The road to Super Bowl XLVII will wind through Seattle in 2014, and fall right into Better Business Bureau’s backyard. Ticket resellers are already busy swinging deals—like $14,000 tickets—with anyone willing to buy seats for the big game. But before making massive purchases, BBB warns fans to guard against blitzing scammers.
“CenturyLink will be sold out, so anyone wanting tickets can expect to pay a fortune,” says Tyler Andrew, CEO of BBB serving Alaska, Oregon and Western Washington. “Be extremely careful when purchasing tickets from third-party sellers and remember that great last-minute deals could turn out too-good-to-be-true.”
In the weeks leading up to the Super Bowl, ticket seekers will be “rushing” online classifieds in hopes of finding private dealers willing to sell off valuable tickets. However, BBB reminds consumers to stick with their playbooks:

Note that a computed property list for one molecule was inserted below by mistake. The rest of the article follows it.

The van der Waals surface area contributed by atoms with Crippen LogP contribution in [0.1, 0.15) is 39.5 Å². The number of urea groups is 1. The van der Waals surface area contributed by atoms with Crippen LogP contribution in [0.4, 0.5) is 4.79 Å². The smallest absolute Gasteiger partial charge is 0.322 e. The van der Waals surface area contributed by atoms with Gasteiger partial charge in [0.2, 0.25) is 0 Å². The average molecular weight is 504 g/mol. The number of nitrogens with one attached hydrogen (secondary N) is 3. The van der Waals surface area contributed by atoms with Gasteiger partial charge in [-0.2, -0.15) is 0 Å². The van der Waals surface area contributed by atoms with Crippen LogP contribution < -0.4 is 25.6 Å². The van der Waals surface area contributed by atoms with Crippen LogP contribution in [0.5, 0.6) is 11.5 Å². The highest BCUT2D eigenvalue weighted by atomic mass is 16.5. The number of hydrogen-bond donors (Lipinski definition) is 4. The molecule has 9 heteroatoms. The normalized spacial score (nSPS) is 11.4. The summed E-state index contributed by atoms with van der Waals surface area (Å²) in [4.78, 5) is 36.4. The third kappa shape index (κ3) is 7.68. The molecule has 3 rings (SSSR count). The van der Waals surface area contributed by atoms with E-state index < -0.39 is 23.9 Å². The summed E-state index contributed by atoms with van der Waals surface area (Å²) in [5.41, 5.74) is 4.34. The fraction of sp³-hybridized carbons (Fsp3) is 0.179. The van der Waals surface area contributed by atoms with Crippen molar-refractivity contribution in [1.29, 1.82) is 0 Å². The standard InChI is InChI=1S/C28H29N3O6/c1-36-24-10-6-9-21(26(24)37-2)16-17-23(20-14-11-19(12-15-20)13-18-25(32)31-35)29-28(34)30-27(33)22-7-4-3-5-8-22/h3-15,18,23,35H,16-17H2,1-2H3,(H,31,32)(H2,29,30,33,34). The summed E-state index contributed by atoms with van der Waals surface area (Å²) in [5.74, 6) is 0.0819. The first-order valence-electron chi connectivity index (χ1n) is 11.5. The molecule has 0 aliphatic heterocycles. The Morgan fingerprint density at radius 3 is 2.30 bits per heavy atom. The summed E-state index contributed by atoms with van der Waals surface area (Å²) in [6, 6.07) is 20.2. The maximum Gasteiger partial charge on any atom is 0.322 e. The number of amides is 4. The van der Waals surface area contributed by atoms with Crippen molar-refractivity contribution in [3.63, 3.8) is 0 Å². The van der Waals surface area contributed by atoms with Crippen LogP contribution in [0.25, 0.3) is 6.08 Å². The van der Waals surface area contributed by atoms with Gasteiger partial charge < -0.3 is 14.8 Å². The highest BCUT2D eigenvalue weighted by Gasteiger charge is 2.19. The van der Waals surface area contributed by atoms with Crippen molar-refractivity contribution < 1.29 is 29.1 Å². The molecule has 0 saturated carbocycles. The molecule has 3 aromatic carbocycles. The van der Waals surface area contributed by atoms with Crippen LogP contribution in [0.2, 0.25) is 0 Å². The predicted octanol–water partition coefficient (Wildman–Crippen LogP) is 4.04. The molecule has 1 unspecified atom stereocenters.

Spot the fakes. Learn how real tickets look and feel; watch for flimsy paper, smeared ink and uneven margins. When in doubt, walk away.
Go with star players. Use reliable and verifiable ticket sellers and resellers that hold vendors responsible for ticket authenticity.
Avoid the sack. Never wire funds to make purchases. Use credit cards online and dispute the charges if tickets don’t arrive or turn out to be fakes.
Call a timeout. Avoid sellers that fail to provide contact information or prefer to conduct transactions privately. When buying tickets from local sellers, meet them in well-lit public places and bring a friend.
Check bbb.org and don’t be left cheering alone this postseason.